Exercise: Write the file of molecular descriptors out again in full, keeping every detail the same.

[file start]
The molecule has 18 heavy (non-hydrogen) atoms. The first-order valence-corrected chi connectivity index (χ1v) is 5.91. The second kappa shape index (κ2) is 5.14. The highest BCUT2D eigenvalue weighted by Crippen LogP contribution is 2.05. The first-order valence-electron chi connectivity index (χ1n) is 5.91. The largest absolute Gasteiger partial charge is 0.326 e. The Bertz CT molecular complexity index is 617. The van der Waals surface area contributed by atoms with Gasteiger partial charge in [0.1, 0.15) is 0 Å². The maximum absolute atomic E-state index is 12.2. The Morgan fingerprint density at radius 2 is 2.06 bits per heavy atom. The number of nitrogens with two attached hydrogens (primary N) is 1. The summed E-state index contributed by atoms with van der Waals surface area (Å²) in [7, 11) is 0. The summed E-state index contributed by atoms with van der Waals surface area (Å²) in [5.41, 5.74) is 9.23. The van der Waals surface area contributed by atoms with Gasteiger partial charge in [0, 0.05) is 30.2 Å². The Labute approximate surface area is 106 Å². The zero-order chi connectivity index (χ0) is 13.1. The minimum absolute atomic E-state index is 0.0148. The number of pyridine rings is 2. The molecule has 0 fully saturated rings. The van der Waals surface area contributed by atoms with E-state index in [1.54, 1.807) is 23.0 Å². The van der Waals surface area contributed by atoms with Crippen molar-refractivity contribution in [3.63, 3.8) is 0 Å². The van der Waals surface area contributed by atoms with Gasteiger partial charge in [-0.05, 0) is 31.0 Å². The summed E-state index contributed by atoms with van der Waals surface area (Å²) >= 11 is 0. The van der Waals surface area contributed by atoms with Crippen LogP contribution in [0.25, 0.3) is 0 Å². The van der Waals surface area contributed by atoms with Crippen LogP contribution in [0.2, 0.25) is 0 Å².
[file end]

The molecule has 18 heavy (non-hydrogen) atoms. The first-order valence-corrected chi connectivity index (χ1v) is 5.91. The second kappa shape index (κ2) is 5.14. The highest BCUT2D eigenvalue weighted by Crippen LogP contribution is 2.05. The first-order valence-electron chi connectivity index (χ1n) is 5.91. The largest absolute Gasteiger partial charge is 0.326 e. The Bertz CT molecular complexity index is 617. The van der Waals surface area contributed by atoms with Gasteiger partial charge in [0.1, 0.15) is 0 Å². The maximum absolute atomic E-state index is 12.2. The Morgan fingerprint density at radius 2 is 2.06 bits per heavy atom. The number of nitrogens with two attached hydrogens (primary N) is 1. The summed E-state index contributed by atoms with van der Waals surface area (Å²) in [7, 11) is 0. The summed E-state index contributed by atoms with van der Waals surface area (Å²) in [5.41, 5.74) is 9.23. The van der Waals surface area contributed by atoms with Gasteiger partial charge in [0, 0.05) is 30.2 Å². The Labute approximate surface area is 106 Å². The zero-order chi connectivity index (χ0) is 13.1. The minimum absolute atomic E-state index is 0.0148. The number of pyridine rings is 2. The molecule has 0 fully saturated rings. The van der Waals surface area contributed by atoms with E-state index in [1.54, 1.807) is 23.0 Å². The van der Waals surface area contributed by atoms with Crippen molar-refractivity contribution in [3.63, 3.8) is 0 Å². The van der Waals surface area contributed by atoms with Gasteiger partial charge in [-0.05, 0) is 31.0 Å². The summed E-state index contributed by atoms with van der Waals surface area (Å²) >= 11 is 0. The van der Waals surface area contributed by atoms with Crippen LogP contribution in [0.25, 0.3) is 0 Å². The van der Waals surface area contributed by atoms with Crippen LogP contribution in [0.2, 0.25) is 0 Å².